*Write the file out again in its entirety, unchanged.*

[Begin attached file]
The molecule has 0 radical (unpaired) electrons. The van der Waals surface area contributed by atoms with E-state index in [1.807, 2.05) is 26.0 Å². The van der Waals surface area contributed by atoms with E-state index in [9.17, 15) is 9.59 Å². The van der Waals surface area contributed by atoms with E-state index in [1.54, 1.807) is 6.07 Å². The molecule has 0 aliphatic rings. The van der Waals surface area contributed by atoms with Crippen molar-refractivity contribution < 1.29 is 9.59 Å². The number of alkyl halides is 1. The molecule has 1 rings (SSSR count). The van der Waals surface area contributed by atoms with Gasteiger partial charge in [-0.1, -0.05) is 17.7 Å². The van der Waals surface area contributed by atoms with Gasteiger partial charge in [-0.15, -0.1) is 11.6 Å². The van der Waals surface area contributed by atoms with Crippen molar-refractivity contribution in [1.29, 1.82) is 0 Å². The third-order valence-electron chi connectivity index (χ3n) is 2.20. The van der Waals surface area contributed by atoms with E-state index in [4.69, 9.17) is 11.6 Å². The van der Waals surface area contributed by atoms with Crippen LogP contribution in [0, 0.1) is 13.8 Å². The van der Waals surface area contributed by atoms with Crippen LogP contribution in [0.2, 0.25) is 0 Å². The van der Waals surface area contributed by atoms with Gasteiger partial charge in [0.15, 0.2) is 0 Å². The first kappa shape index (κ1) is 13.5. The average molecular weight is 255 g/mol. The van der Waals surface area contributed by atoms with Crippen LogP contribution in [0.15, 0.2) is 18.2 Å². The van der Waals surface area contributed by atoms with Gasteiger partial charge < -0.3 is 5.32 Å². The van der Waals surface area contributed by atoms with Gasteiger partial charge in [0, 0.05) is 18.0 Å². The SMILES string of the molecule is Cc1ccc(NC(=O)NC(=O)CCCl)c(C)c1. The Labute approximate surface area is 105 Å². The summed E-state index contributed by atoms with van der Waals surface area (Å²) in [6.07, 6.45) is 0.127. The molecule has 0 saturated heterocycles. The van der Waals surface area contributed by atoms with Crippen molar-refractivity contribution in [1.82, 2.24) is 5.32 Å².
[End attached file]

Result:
The molecule has 0 radical (unpaired) electrons. The van der Waals surface area contributed by atoms with E-state index in [1.807, 2.05) is 26.0 Å². The van der Waals surface area contributed by atoms with E-state index in [9.17, 15) is 9.59 Å². The van der Waals surface area contributed by atoms with E-state index in [1.54, 1.807) is 6.07 Å². The molecule has 0 aliphatic rings. The van der Waals surface area contributed by atoms with Crippen molar-refractivity contribution < 1.29 is 9.59 Å². The number of alkyl halides is 1. The molecule has 1 rings (SSSR count). The van der Waals surface area contributed by atoms with Gasteiger partial charge in [-0.1, -0.05) is 17.7 Å². The van der Waals surface area contributed by atoms with Gasteiger partial charge in [-0.15, -0.1) is 11.6 Å². The van der Waals surface area contributed by atoms with Crippen molar-refractivity contribution in [1.29, 1.82) is 0 Å². The third-order valence-electron chi connectivity index (χ3n) is 2.20. The van der Waals surface area contributed by atoms with E-state index in [4.69, 9.17) is 11.6 Å². The van der Waals surface area contributed by atoms with Crippen LogP contribution in [0, 0.1) is 13.8 Å². The van der Waals surface area contributed by atoms with Crippen LogP contribution in [0.2, 0.25) is 0 Å². The van der Waals surface area contributed by atoms with Gasteiger partial charge in [0.15, 0.2) is 0 Å². The first kappa shape index (κ1) is 13.5. The average molecular weight is 255 g/mol. The van der Waals surface area contributed by atoms with Crippen LogP contribution in [0.15, 0.2) is 18.2 Å². The van der Waals surface area contributed by atoms with Gasteiger partial charge < -0.3 is 5.32 Å². The van der Waals surface area contributed by atoms with Gasteiger partial charge in [0, 0.05) is 18.0 Å². The SMILES string of the molecule is Cc1ccc(NC(=O)NC(=O)CCCl)c(C)c1. The Labute approximate surface area is 105 Å². The summed E-state index contributed by atoms with van der Waals surface area (Å²) in [6.07, 6.45) is 0.127. The molecule has 0 saturated heterocycles. The van der Waals surface area contributed by atoms with Crippen molar-refractivity contribution in [1.82, 2.24) is 5.32 Å².